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Homeostasis: 2. Three important functions of the kidney

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There are various sections to work through, after 1 they can be read and studied in any order.

Sub-index of biology notes on homeostasis: Kidney structure and function - osmoregulation

(2) The three functions of the kidneys (and mention of associated liver function)

The kidneys are bean-shaped organs found in the abdomen, one on either side of the aorta.

The kidneys are really important in control of ...

(i) Water control

The kidneys help to regulate the water content of the body by controlling how much water is reabsorbed and how much is lost in urine.

Water is lost through the skin in sweating and the lungs when breathing out, but these losses cannot be controlled by any organ in the body, including the kidneys.

We also lose water when the kidneys remove urea in urine.

So, this water loss must be balanced by water we consume in food and drinks.

But, the kidney will excrete excess water too.

Water balance is strongly related to ion concentrations in the body fluids.

(ii) Ions and small molecules concentration control

Ions such as sodium, iron and calcium are taken into our body in food and drinks and then reabsorbed into the bloodstream.

If the ion content of the body is wrong. it can upset the balance between ion concentration and water and too much water can be absorbed into cells by osmosis - so the wrong balance can lead to cell damage e.g. extreme dehydration from lack of water OR excess hydration (caused by some illegal drugs) and both situations can be fatal.

Important ions like sodium and chloride, are lost in sweat, which tastes salty as a consequence, but this situation is not regulated by the body.

Hence the importance of the kidneys in maintaining water AND ion balance in the body.

The correct amount of ions are reabsorbed and excess ions are removed in urine.

So, the kidneys are also an important high pressure 'filtration' system for removing unwanted materials and waste products out of the blood passing through the kidneys, which would otherwise cause harmful effects on the body if not removed.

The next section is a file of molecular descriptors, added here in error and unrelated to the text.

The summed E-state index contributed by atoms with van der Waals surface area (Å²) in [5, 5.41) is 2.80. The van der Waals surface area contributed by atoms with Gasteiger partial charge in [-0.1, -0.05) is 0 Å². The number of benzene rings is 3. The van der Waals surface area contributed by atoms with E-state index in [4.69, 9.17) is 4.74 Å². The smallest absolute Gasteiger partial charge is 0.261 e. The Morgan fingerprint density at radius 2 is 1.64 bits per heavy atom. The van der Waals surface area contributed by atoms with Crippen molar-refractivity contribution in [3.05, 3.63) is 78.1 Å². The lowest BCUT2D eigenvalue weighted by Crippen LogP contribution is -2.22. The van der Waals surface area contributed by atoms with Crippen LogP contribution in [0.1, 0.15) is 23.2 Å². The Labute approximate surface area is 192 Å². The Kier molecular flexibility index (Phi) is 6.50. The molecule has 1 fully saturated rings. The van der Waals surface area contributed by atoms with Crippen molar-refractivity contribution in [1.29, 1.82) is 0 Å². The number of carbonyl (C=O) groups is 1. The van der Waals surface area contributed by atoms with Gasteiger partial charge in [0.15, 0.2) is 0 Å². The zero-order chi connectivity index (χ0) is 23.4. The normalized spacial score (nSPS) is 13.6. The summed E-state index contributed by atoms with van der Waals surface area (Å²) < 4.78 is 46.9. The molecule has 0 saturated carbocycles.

The kidneys filter out these substances as the blood through - hence the process name of filtration.

Glucose, ions and other useful substances and appropriate amount of water are re-absorbed back into the blood stream - this process is called selective reabsorption.

This process is essential to adjust the levels of ions to their appropriate concentration.

(iii) Urea removal

What else does the kidney remove to maintain the right balance of various substances?

After the filtration, the principal waste substance removed by the body in the urine is urea from the blood.

Urea is made from excess nitrogen, often from amino acids from metabolised food and urea is less toxic than ammonia.

removal of excess nitrogen deamination amino acid to ammonia and urea in kidney gcse biology igcseNeither proteins or amino acids can be stored in the body, so excess amino acids are converted into fats and carbohydrates, but these molecules do not contain nitrogen, so the nitrogen part of amino acids must removed in some way.

This process, called deamination, happens in the liver and produces the waste product ammonia.

However, ammonia is toxic and is converted to urea and transported to the kidneys where it is filtered out and excreted in urine.

See (3) Details on how the kidney works in conjunction with the urinary and blood systems

Keywords, phrases and learning objectives for this part on varied functions of the kidney

Be able to describe three functions of the kidneys including water control, ion and small molecule concentrations and the removal of urea.

Be able to explain why ammonia must be converted to urea (deamination) for excretion.



INDEX of biology notes on homeostasis: Kidney structure and function - osmoregulation


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